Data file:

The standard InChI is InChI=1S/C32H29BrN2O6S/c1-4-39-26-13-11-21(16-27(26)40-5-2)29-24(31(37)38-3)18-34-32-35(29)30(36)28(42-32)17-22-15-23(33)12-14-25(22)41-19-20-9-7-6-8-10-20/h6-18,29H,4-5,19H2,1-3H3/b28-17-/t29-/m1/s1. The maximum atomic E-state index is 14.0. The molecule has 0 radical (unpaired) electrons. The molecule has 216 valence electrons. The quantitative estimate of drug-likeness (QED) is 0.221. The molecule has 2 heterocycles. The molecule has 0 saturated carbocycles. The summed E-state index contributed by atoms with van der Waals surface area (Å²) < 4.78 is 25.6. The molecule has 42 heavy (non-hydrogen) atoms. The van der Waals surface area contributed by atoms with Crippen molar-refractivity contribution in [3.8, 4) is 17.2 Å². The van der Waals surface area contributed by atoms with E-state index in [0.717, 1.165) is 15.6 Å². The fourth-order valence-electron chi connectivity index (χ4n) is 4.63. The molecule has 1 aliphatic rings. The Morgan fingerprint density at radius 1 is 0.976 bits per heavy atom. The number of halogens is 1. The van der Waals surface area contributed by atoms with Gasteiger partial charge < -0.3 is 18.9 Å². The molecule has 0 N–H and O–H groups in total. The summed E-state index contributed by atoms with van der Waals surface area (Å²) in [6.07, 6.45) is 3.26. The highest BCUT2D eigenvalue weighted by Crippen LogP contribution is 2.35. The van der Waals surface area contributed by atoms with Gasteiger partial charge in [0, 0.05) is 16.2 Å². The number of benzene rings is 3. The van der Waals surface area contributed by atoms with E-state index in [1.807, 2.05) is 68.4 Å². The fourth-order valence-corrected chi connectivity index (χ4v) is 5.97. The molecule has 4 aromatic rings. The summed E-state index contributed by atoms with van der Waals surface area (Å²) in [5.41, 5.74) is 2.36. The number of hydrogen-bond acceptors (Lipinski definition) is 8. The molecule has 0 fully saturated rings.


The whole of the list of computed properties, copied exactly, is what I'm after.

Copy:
The standard InChI is InChI=1S/C32H29BrN2O6S/c1-4-39-26-13-11-21(16-27(26)40-5-2)29-24(31(37)38-3)18-34-32-35(29)30(36)28(42-32)17-22-15-23(33)12-14-25(22)41-19-20-9-7-6-8-10-20/h6-18,29H,4-5,19H2,1-3H3/b28-17-/t29-/m1/s1. The maximum atomic E-state index is 14.0. The molecule has 0 radical (unpaired) electrons. The molecule has 216 valence electrons. The quantitative estimate of drug-likeness (QED) is 0.221. The molecule has 2 heterocycles. The molecule has 0 saturated carbocycles. The summed E-state index contributed by atoms with van der Waals surface area (Å²) < 4.78 is 25.6. The molecule has 42 heavy (non-hydrogen) atoms. The van der Waals surface area contributed by atoms with Crippen molar-refractivity contribution in [3.8, 4) is 17.2 Å². The van der Waals surface area contributed by atoms with E-state index in [0.717, 1.165) is 15.6 Å². The fourth-order valence-electron chi connectivity index (χ4n) is 4.63. The molecule has 1 aliphatic rings. The Morgan fingerprint density at radius 1 is 0.976 bits per heavy atom. The number of halogens is 1. The van der Waals surface area contributed by atoms with Gasteiger partial charge < -0.3 is 18.9 Å². The molecule has 0 N–H and O–H groups in total. The summed E-state index contributed by atoms with van der Waals surface area (Å²) in [6.07, 6.45) is 3.26. The highest BCUT2D eigenvalue weighted by Crippen LogP contribution is 2.35. The van der Waals surface area contributed by atoms with Gasteiger partial charge in [0, 0.05) is 16.2 Å². The number of benzene rings is 3. The van der Waals surface area contributed by atoms with E-state index in [1.807, 2.05) is 68.4 Å². The fourth-order valence-corrected chi connectivity index (χ4v) is 5.97. The molecule has 4 aromatic rings. The summed E-state index contributed by atoms with van der Waals surface area (Å²) in [5.41, 5.74) is 2.36. The number of hydrogen-bond acceptors (Lipinski definition) is 8. The molecule has 0 fully saturated rings.